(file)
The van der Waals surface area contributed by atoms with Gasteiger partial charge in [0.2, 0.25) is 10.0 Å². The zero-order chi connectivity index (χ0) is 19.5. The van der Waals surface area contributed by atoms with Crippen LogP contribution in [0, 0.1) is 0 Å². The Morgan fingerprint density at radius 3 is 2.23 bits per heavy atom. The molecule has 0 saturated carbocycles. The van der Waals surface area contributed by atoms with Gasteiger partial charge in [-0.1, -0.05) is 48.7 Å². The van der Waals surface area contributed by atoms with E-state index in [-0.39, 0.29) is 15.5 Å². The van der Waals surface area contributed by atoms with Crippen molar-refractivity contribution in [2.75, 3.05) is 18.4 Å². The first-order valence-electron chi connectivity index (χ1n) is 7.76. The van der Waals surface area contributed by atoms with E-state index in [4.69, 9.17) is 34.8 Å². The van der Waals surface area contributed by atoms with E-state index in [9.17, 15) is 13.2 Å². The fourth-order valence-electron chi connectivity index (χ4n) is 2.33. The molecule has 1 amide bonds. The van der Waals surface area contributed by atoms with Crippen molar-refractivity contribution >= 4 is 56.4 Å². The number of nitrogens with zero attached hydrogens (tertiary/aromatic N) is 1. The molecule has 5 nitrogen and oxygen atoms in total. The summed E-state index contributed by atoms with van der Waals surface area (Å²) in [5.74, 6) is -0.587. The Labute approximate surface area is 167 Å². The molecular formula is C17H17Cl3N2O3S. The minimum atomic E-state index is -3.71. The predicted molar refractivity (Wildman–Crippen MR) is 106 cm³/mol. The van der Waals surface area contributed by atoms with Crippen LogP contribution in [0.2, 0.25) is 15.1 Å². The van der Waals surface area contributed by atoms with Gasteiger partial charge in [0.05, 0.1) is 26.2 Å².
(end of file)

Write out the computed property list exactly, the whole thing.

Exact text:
The van der Waals surface area contributed by atoms with Gasteiger partial charge in [0.2, 0.25) is 10.0 Å². The zero-order chi connectivity index (χ0) is 19.5. The van der Waals surface area contributed by atoms with Crippen LogP contribution in [0, 0.1) is 0 Å². The Morgan fingerprint density at radius 3 is 2.23 bits per heavy atom. The molecule has 0 saturated carbocycles. The van der Waals surface area contributed by atoms with Gasteiger partial charge in [-0.1, -0.05) is 48.7 Å². The van der Waals surface area contributed by atoms with E-state index in [-0.39, 0.29) is 15.5 Å². The van der Waals surface area contributed by atoms with Crippen molar-refractivity contribution in [2.75, 3.05) is 18.4 Å². The first-order valence-electron chi connectivity index (χ1n) is 7.76. The van der Waals surface area contributed by atoms with E-state index in [4.69, 9.17) is 34.8 Å². The van der Waals surface area contributed by atoms with E-state index in [9.17, 15) is 13.2 Å². The fourth-order valence-electron chi connectivity index (χ4n) is 2.33. The molecule has 1 amide bonds. The van der Waals surface area contributed by atoms with Crippen molar-refractivity contribution >= 4 is 56.4 Å². The number of nitrogens with zero attached hydrogens (tertiary/aromatic N) is 1. The molecule has 5 nitrogen and oxygen atoms in total. The summed E-state index contributed by atoms with van der Waals surface area (Å²) in [5.74, 6) is -0.587. The Labute approximate surface area is 167 Å². The molecular formula is C17H17Cl3N2O3S. The minimum atomic E-state index is -3.71. The predicted molar refractivity (Wildman–Crippen MR) is 106 cm³/mol. The van der Waals surface area contributed by atoms with Crippen LogP contribution in [0.2, 0.25) is 15.1 Å². The van der Waals surface area contributed by atoms with Gasteiger partial charge in [0.05, 0.1) is 26.2 Å².